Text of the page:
"Stating that SAIC's 'commitment to quality is almost nonexistent,' Mr. Valcich also described a document outlining SAIC's plans to finish the project as a 'straw man' and said 'the cost in ill will, damage to SAIC's credibility and reputation within the city, and reduction of expectations within SAIC's team are a high price to pay for this document.'"
The Daily News, which was on the story first, ran today's Juan Gonzalez column on p3, the lead news page. The letter by Valcich was made available in response tor a FOIL (freedom of information law) request made by the News. Their reporter and columnist, Gonzalez, has been writing about the scandal for over a year. Several of his articles were published in the News over at least a year. Apparently, however, they were ignored by the authorities with the power to correct the situation. The headline of Gonzalez' column today: 'CRACKS' GOT BIGGER: Ex-Payroll Boss Blew Whistle on CityTime in 2003 and Nothing Was Done.
Today's Post has a brief item by Sally Goldenberg on p16: MIKE LAUNCHES CONTRACT REVIEW.
"Mayor Bloomberg yesterday ordered all major city technology contracts to undergo another layer of review in the wake of the mammoth CityTime scandal that erupted last week.
"He said Deputy Mayor Stephen Goldsmith will review large 'subcontracting, consulting, billing and record-keeping practices.'
"The biggest scandal of Bloomberg's tenure came to light last week when federal authorities discovered contractors working on an electronic city-payroll system stole $80 million over five years without anyone realizing."
As a result of today's revelations, a dozen new questions come to mind. We know it is easier to ask questions than to answer them, but the City pays millions of dollars to supervise these activities, in order to save the hundreds of millions that may be wasted because of failure to control a gang of thieves, not to mention the contract not being fulfilled.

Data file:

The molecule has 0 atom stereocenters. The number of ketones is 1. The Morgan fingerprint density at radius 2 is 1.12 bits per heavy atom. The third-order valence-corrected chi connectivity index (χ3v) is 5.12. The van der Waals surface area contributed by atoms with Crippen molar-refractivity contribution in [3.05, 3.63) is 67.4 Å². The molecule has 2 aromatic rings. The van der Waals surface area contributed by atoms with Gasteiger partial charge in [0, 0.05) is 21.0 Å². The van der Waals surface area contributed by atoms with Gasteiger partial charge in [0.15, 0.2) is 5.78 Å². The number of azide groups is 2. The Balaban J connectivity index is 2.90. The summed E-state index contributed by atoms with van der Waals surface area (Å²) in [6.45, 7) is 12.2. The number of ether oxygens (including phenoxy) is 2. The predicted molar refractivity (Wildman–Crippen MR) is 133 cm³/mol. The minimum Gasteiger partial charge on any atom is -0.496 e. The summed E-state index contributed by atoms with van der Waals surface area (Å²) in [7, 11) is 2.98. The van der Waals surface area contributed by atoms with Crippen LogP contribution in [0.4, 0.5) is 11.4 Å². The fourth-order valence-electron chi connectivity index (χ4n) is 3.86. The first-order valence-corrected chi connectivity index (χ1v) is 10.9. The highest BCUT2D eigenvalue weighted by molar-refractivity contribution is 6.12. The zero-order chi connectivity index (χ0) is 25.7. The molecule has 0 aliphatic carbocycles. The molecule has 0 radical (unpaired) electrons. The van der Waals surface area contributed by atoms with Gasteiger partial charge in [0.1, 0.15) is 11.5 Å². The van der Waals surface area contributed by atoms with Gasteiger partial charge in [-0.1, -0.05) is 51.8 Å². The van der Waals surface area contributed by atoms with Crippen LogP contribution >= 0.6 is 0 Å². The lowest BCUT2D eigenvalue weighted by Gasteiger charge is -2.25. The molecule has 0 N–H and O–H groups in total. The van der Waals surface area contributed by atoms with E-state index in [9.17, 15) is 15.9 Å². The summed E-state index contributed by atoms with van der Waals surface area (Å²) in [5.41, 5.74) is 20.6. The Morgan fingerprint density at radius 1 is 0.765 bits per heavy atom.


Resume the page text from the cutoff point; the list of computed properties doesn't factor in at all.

- Did Valcich send copies of his 2003 letter to anyone else besides the contractor?
- Whom did he report to in the Mayor's Office and the Comptroller's Office?
- Were they informed of the situation?
- Did SAIC respond to Valcich's letter in any way? If so, how?
- Did Valcich have any relationship with any contractor after he retired in 2004?
- Did he write anything at the time of his departure to indicate any concerns about the project?
- What, if any, was his relationship with his successor, Joel Bondy? Did he recommend Bondy for the job?
- How were Valcich and Bondy appointed to the OPA position in the first place? How long did Valcich serve? (The earliest reference on the web to his time at OPA is an article from March 1997.)
- During his tenure, did Valcich ever have contact with oversight agencies, or city investigators, over the situation that was developing with SAIC?
- Which staff member, if any, actually wrote the letter that Valcich signed? Are the employees who worked on this matter still with OPA?
- What was the role of Comptroller William Thompson's office in all this? He had leadership responsibility for OPA from 2002 until he left office in December 2009. Did he ever say or do anything about the ballooning costs? Was he aware of the problem? Did someone represent him in dealing with these matters?
- Who in the mayor's office had responsibility for OPA? Did Valcich and Bondy submit regular written reports dealing with the situation? If they did, who read the reports and what did they do about them? If they did not submit reports, who failed to demand them? If they submitted false reports, did anyone check them?
We ask today, what agencies, if any, are trying to find the answers to all the issues in this case, of which we have simply enumerated the first ten questions? It will take some time to completely solve this massive case. We would hope there would be reports, from time to time, as facts are discovered by the probers.
The fraud here endured for six years. The investigation must not be as protracted as the wrongdoing. Although at first it appears like a case of: Who left the barn door open, and why, it may turn out that there were more serious derelictions on the part of individuals with responsibility to oversee the contracts.
By the way, what ever happened to the payroll reporting system SAIC and others were supposed to produce?